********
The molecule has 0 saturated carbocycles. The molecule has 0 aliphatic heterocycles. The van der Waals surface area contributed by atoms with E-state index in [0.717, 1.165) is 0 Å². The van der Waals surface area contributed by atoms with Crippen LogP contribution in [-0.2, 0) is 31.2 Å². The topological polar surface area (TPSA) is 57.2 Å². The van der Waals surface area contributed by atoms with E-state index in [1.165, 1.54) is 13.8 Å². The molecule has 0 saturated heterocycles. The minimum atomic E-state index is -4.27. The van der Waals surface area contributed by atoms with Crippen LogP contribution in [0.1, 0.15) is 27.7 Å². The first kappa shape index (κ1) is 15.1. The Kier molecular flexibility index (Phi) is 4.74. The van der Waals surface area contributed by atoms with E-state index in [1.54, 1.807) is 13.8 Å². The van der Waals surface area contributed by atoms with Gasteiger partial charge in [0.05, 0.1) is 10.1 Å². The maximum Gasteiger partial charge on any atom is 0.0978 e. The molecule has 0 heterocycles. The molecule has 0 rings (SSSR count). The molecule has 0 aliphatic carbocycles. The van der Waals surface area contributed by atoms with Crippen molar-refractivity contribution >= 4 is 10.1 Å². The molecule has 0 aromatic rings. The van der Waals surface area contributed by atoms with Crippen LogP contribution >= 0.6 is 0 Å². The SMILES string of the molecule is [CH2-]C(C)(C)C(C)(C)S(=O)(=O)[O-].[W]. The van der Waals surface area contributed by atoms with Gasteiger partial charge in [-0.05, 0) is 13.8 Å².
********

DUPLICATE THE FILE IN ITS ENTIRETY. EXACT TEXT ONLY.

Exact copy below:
The molecule has 0 saturated carbocycles. The molecule has 0 aliphatic heterocycles. The van der Waals surface area contributed by atoms with E-state index in [0.717, 1.165) is 0 Å². The van der Waals surface area contributed by atoms with Crippen LogP contribution in [-0.2, 0) is 31.2 Å². The topological polar surface area (TPSA) is 57.2 Å². The van der Waals surface area contributed by atoms with E-state index in [1.165, 1.54) is 13.8 Å². The molecule has 0 saturated heterocycles. The minimum atomic E-state index is -4.27. The van der Waals surface area contributed by atoms with Crippen LogP contribution in [0.1, 0.15) is 27.7 Å². The first kappa shape index (κ1) is 15.1. The Kier molecular flexibility index (Phi) is 4.74. The van der Waals surface area contributed by atoms with E-state index in [1.54, 1.807) is 13.8 Å². The van der Waals surface area contributed by atoms with Gasteiger partial charge in [0.05, 0.1) is 10.1 Å². The maximum Gasteiger partial charge on any atom is 0.0978 e. The molecule has 0 heterocycles. The molecule has 0 rings (SSSR count). The molecule has 0 aliphatic carbocycles. The van der Waals surface area contributed by atoms with Crippen molar-refractivity contribution >= 4 is 10.1 Å². The molecule has 0 aromatic rings. The van der Waals surface area contributed by atoms with Crippen LogP contribution >= 0.6 is 0 Å². The SMILES string of the molecule is [CH2-]C(C)(C)C(C)(C)S(=O)(=O)[O-].[W]. The van der Waals surface area contributed by atoms with Gasteiger partial charge in [-0.05, 0) is 13.8 Å².